“You give up?” he asked. I nodded.
“That’s it?” he yelled. “You’re just gonna give up?” He pressed harder. I was uncomfortable and getting embarrassed.
“The whistle didn’t blow! You can’t just give up!” He pushed harder. I started to get a little pissed.
“If you want up, then get up! If you don’t like where you are then fight through it!” he yelled. “Fight through it!”
His elbow really hurt on the side of my head and I felt like everybody was watching. I squirmed.
Squirming seemed to make him more agitated. “IF YOU WANT OUT THEN FIGHT YOUR WAY OUT,” he yelled. “NOBODY GETS TO QUIT. FIGHT THROUGH IT.”
When you are trapped on your back by an opponent the best way to get out is to rotate underneath, moving your feet in the opposite direction of his. Then pulled down on the head and push up on the body to roll him over. If that doesn’t work, as it didn’t work with Mike, then try again and when he moves back toward your legs bring your far knee over and drive it into his ribs. It was a shady move, but I got out just as the whistle blew. I was up and I was pissed. Mike was smiling at me. No . . . he was laughing. “I knew you could get out if you were mad enough.” He smiled at me. “You can’t just give up,” he said.
I am remembering words from 40 years ago, so the exact exchange might have been slightly different. But in that gym in Nebraska so long ago, I got the message. I am not trying to say that a 13-year-old changed my life, but I am telling you that he helped me learn a lesson that made a difference. I stopped letting people dictate wins and losses to me. I learned the value of never giving up and ‘fighting through it’. I also learned that I have a huge say in how people treat me. Nobody was going to treat me with respect if I didn’t feel I was worth respecting. It took a long time to learn those lessons, but the process started with Mike Hutchinson’s elbow on my head.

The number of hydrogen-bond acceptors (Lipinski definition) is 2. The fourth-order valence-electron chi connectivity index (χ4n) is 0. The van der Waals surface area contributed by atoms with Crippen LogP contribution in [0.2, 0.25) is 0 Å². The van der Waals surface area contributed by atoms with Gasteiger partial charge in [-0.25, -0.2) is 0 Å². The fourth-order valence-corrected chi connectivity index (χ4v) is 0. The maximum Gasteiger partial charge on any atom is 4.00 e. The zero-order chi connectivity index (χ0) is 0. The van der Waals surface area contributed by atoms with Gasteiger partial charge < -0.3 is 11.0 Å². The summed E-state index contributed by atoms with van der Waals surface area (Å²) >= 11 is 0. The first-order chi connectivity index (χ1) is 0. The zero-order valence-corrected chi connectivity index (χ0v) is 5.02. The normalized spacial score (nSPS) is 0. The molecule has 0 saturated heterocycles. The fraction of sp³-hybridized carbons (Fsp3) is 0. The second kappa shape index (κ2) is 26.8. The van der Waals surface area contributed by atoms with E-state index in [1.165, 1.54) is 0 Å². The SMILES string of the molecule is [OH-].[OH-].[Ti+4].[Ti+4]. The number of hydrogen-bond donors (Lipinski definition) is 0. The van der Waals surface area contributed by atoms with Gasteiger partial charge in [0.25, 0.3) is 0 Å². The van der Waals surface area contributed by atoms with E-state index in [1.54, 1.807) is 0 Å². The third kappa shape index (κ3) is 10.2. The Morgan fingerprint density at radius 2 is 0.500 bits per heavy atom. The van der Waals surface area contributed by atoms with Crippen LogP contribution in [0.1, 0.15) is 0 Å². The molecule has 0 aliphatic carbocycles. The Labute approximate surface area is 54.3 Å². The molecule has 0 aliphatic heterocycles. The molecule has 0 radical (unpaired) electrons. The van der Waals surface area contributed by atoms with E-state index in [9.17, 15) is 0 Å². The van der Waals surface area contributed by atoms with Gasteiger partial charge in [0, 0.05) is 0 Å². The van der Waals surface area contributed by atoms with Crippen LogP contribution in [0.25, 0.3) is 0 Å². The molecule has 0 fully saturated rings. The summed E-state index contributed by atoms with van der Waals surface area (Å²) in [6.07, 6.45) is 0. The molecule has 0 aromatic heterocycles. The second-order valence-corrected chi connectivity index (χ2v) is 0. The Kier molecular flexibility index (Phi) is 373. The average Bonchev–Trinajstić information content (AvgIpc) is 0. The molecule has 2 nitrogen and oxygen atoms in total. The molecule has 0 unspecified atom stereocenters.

Mike and I never became fast friends after that . . . this isn’t a fairy tale. We moved at the end of the school year. However, he made me a better wrestler. I think he had a small but significant part to play in my education as a human being as well. A few years ago I got involved on Facebook with some friends from Cozad. They let me into their group and I saw Mike’s profile. I sent him a friend request and he returned it. Last week I saw the article about Mike and the entries from classmates and my heart broke for his family . . . and a for 13-year-old wrestler in a smelly gym in Nebraska. That 13-year-old would repeat the advice Mike yelled in his ear 40 years ago. He would try to return the favor Mike did him back then.
“Fight through it. You can’t just give up, the whistle hasn’t blown yet. If you want to get up then fight out of it!”
Fight through it Mike. Fight through it.
Mike’s family is looking at overwhelming costs as they stay in Greeley to be with him during his recovery. The link below is there for those who wish to help. Prayers are welcome as well.